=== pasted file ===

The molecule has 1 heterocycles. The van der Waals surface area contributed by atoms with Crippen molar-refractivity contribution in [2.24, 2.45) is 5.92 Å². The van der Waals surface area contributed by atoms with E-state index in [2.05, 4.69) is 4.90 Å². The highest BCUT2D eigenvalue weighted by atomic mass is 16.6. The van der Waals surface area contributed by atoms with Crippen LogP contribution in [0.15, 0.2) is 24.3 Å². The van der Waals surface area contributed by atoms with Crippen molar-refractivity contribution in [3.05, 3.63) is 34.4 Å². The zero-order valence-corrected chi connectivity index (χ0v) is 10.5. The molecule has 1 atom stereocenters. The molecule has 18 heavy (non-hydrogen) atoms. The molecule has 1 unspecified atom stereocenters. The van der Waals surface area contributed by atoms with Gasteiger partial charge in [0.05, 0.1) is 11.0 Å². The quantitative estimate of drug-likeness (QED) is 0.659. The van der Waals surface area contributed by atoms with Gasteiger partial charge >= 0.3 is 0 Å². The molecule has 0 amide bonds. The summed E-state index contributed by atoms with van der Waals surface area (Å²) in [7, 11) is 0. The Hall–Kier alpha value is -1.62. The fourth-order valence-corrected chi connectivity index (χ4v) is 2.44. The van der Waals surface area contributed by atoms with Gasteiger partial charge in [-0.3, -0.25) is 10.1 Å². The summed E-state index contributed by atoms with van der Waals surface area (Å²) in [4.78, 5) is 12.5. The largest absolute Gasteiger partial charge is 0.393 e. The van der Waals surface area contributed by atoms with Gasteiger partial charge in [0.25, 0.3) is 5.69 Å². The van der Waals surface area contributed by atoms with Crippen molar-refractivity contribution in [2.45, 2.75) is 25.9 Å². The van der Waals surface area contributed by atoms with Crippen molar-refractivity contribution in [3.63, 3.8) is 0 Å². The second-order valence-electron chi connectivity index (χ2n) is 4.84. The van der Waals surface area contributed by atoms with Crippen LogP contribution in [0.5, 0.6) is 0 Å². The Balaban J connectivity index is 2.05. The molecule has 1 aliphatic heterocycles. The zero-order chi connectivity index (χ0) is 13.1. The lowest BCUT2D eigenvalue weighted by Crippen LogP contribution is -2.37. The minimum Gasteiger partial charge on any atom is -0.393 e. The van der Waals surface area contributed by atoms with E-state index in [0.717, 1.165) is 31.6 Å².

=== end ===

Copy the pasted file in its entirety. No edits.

The molecule has 1 heterocycles. The van der Waals surface area contributed by atoms with Crippen molar-refractivity contribution in [2.24, 2.45) is 5.92 Å². The van der Waals surface area contributed by atoms with E-state index in [2.05, 4.69) is 4.90 Å². The highest BCUT2D eigenvalue weighted by atomic mass is 16.6. The van der Waals surface area contributed by atoms with Crippen LogP contribution in [0.15, 0.2) is 24.3 Å². The van der Waals surface area contributed by atoms with Crippen molar-refractivity contribution in [3.05, 3.63) is 34.4 Å². The zero-order valence-corrected chi connectivity index (χ0v) is 10.5. The molecule has 1 atom stereocenters. The molecule has 18 heavy (non-hydrogen) atoms. The molecule has 1 unspecified atom stereocenters. The van der Waals surface area contributed by atoms with Gasteiger partial charge in [0.05, 0.1) is 11.0 Å². The quantitative estimate of drug-likeness (QED) is 0.659. The van der Waals surface area contributed by atoms with Gasteiger partial charge >= 0.3 is 0 Å². The molecule has 0 amide bonds. The summed E-state index contributed by atoms with van der Waals surface area (Å²) in [7, 11) is 0. The Hall–Kier alpha value is -1.62. The fourth-order valence-corrected chi connectivity index (χ4v) is 2.44. The van der Waals surface area contributed by atoms with Gasteiger partial charge in [-0.3, -0.25) is 10.1 Å². The summed E-state index contributed by atoms with van der Waals surface area (Å²) in [4.78, 5) is 12.5. The largest absolute Gasteiger partial charge is 0.393 e. The van der Waals surface area contributed by atoms with Gasteiger partial charge in [0.25, 0.3) is 5.69 Å². The van der Waals surface area contributed by atoms with Crippen molar-refractivity contribution in [2.45, 2.75) is 25.9 Å². The van der Waals surface area contributed by atoms with Crippen molar-refractivity contribution in [3.63, 3.8) is 0 Å². The second-order valence-electron chi connectivity index (χ2n) is 4.84. The van der Waals surface area contributed by atoms with Crippen LogP contribution in [0.5, 0.6) is 0 Å². The Balaban J connectivity index is 2.05. The molecule has 1 aliphatic heterocycles. The zero-order chi connectivity index (χ0) is 13.1. The lowest BCUT2D eigenvalue weighted by Crippen LogP contribution is -2.37. The minimum Gasteiger partial charge on any atom is -0.393 e. The van der Waals surface area contributed by atoms with E-state index in [0.717, 1.165) is 31.6 Å².